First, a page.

THanks to those that have brought this up anyway - has anyone actually followed the advice - if so what happened?
09/10/2002 at 19:11
Up until a few years ago a lot of black (is this the PC term these days) runners used to do the Comrades Ultra Marathon in South Africa barefoot - 56 miles on tarmac!
09/10/2002 at 19:15
I've been following it for about 8 weeks, not long I'll admit but my average pace for a 8 mile tempo run has gone from 7:45 min/miles to 7:00. I'm running about 30 miles a week and haven't had any injuries since I changed over. I do all my training in racing flats and I'm a mild overpronator. It certainly seems to be working so far and I'm convinced that basic racing flats are better than any motion control or stability shoes.

I beginning to think that all the advice given by manufacturers, magazines and this website is complete rot !

The thing that convinced me is just trying to run barefoot forces you to run on the forefoot because its just too painful to run on your heels - proof that you shouldn't be doing it.
09/10/2002 at 20:19
Andrew I cannot agree enough. Shoe companies have been trying to solve peoples running gaits with differing types of shoes, at, I might add, great expense, rather than training/coaching/informing people to run properly. This may be something to do with "Buy our shoes" "best protection available" etc. With a dodgy knee I was a bit dubious about doing most of my running in lightweights but I have had no problems so far.

I did feel he went on a bit in the book about how fantastic he was and how no-one these days could do what he did. Sour grapes?
10/10/2002 at 13:27

I must say, your message the other day about Gordon Piries book really did contradict everything I have ever read and been told about running,...and rather took the wind out of my sails.
My first instinct was to tell you that you were talking utter drivel, to be closely followed by doing a rather unique impression of an ostrich.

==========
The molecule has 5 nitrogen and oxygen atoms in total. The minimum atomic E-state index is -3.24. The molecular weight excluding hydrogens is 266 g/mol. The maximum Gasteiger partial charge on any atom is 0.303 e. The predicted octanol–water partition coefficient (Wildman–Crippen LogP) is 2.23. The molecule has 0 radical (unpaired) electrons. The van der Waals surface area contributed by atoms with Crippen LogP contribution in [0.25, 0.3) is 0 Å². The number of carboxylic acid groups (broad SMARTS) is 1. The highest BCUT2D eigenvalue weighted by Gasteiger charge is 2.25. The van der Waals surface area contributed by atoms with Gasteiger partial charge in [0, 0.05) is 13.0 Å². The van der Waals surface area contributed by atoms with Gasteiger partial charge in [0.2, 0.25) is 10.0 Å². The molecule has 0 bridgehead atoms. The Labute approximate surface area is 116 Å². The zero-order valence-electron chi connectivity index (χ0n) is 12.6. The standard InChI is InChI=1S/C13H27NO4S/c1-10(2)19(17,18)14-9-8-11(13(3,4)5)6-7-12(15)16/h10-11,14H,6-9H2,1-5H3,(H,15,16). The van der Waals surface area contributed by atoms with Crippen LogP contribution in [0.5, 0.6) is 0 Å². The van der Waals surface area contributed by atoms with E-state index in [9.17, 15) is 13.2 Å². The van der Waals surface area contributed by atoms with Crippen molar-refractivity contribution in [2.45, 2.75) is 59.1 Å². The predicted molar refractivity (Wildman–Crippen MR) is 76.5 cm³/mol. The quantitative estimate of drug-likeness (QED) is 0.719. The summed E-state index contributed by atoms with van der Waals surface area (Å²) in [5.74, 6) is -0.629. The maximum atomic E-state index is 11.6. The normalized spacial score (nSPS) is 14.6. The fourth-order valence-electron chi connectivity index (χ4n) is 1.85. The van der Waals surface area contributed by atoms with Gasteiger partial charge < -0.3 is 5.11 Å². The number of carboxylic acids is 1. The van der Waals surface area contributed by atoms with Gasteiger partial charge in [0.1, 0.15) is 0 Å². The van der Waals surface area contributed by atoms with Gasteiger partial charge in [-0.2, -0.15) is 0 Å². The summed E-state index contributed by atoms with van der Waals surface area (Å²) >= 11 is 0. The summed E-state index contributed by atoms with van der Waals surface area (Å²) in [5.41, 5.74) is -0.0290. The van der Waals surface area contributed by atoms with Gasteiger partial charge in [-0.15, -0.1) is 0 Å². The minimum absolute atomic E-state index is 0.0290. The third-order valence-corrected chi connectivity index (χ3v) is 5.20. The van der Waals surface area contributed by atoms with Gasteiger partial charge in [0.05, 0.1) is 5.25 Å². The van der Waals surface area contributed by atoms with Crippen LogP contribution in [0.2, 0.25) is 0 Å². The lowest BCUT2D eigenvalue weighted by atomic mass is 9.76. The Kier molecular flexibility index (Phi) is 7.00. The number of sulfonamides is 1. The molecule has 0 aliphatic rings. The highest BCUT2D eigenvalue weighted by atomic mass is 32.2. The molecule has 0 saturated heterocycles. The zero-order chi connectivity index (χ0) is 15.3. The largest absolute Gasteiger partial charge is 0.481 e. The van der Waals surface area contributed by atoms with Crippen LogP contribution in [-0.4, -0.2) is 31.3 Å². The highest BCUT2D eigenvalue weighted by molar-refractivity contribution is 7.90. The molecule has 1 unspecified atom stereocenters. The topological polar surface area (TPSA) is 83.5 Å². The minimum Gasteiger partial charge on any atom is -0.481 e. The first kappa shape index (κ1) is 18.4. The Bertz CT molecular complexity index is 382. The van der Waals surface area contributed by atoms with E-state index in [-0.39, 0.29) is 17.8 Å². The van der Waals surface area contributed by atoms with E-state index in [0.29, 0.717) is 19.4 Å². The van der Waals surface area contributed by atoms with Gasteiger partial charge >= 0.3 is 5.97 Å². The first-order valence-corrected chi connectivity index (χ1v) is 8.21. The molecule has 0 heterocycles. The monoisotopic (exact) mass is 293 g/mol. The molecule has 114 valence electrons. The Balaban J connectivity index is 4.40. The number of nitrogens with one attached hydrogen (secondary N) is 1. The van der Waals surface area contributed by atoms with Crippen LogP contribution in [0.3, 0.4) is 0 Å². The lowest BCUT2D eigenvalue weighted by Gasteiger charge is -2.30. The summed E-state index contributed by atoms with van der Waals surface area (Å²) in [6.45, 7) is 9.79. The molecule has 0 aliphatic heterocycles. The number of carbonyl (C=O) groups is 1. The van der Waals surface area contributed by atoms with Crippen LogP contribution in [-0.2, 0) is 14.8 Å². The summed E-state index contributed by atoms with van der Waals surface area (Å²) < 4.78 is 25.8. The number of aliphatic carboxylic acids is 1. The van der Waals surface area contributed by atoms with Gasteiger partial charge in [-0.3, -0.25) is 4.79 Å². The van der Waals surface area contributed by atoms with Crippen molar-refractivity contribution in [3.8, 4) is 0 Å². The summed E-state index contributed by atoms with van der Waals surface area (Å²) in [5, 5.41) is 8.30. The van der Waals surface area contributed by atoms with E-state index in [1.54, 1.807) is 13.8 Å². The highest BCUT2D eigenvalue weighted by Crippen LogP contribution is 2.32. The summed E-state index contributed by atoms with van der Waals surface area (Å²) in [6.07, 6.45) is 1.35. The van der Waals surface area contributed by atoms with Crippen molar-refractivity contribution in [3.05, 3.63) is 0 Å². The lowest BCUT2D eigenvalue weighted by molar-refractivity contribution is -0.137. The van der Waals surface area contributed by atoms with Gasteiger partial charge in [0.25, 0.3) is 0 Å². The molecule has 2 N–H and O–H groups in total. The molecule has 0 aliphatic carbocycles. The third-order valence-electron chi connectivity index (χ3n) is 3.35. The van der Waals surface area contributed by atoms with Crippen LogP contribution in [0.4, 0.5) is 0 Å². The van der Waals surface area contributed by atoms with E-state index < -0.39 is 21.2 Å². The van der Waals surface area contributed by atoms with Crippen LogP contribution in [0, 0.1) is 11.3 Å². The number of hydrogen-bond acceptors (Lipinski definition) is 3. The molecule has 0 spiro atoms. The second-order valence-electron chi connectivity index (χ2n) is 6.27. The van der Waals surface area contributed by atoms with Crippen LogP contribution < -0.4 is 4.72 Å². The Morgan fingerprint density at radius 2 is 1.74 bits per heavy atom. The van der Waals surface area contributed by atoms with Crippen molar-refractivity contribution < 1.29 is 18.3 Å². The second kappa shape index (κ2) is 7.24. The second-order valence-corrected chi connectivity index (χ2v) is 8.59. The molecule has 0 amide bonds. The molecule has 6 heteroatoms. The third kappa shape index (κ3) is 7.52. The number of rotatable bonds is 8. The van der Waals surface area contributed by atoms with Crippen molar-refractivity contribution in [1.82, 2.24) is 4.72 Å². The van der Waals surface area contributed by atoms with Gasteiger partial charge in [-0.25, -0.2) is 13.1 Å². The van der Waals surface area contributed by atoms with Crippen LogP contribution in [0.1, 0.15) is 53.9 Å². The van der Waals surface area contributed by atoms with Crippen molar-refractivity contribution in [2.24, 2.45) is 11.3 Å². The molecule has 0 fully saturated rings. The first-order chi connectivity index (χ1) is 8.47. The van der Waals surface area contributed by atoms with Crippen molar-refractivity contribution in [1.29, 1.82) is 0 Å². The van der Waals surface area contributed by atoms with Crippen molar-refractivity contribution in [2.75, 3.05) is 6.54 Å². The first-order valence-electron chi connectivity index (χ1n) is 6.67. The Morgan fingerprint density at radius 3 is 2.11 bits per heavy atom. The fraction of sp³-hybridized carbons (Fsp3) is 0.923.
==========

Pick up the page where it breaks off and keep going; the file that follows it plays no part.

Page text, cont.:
However, I am not one to rush to judgement and decided that I should first have a look at the book in question, and THEN tell you that you were talking utter drivel. Not only would I then be able to pride myself in the fact that I was right and you were wrong, but my arse wouldn't be sticking out in mid-air, with my head in the sand.
I must say that I am glad that I did decide to read the book - it makes so much sense, and it seems that it would work even for a heavyweight plodder like me (this is what surprised me most, as I thought that it would be aimed at elite athletes).

I am going to give it a go - the timing couldn't be more perfect either, as I am due for a new pair of shoes.

17/10/2002 at 16:48
I have read the book about Gordon Piries and I was thinking to try a very light shoe as stated in the book, Can anybody recommend a light shoe and as well something that will protect my feet from the mud and the rain as I ran on grass most of the time?.

Thanks a lot

17/10/2002 at 18:57
Elsa, I would recommend a pair of Walsh trainers as being ideal for this although the tread pattern is very heavily studded.
18/10/2002 at 22:18
You people are heading for injury problems. No question. Unless you are really light (under 10st for men) training in racing flats is a recipe for disaster.

Do you really think that manufactuerers would spend millions developing training shoes if they didn't work?

Do high mileage runners like Paula Radcliffe train in flats? No.

How many world records have been broken since Gorden Pirie was running?

We have gas and electricity now. Technology has come a long way. use it and trust it.
19/10/2002 at 14:32
So, why is it people who run barefoot suffer fewer injuries that those that wear shoes ?

Do you think that 30 years of shoe technology is any match for millions of years of evolution ?

Personally, I'm happier wearing minimal shoes that interfere as little as possible with my running rather than those clunky orthopaedic boots that are pushed by the popular maufacturers.

I had plenty of injuries before switching to racing flats, I've had none since despite increasing my mileage and running faster.
19/10/2002 at 15:42
Millions of years of evolution has given us the sort of anti-social louts that infest our streets so I rest my case on that one.

I wasn't advocating running in orthopaedic boots I was merely trying to point out that people need to get shoes to suit their weight and gait.

No disrespect Andrew but a recent post of yours mentioned you were running again after a couple of months off. I hope the lay-off wasn't caused by an injury brought about by doing excessive miles in racing flats.

If you are very light and have a neutral gait you can probably get away withh training in flats but everyone else should seek a shoe that's right for them.

If training in racing fllats is a good idea how come nobody I know or run with is doing it? How come top runners don't do it?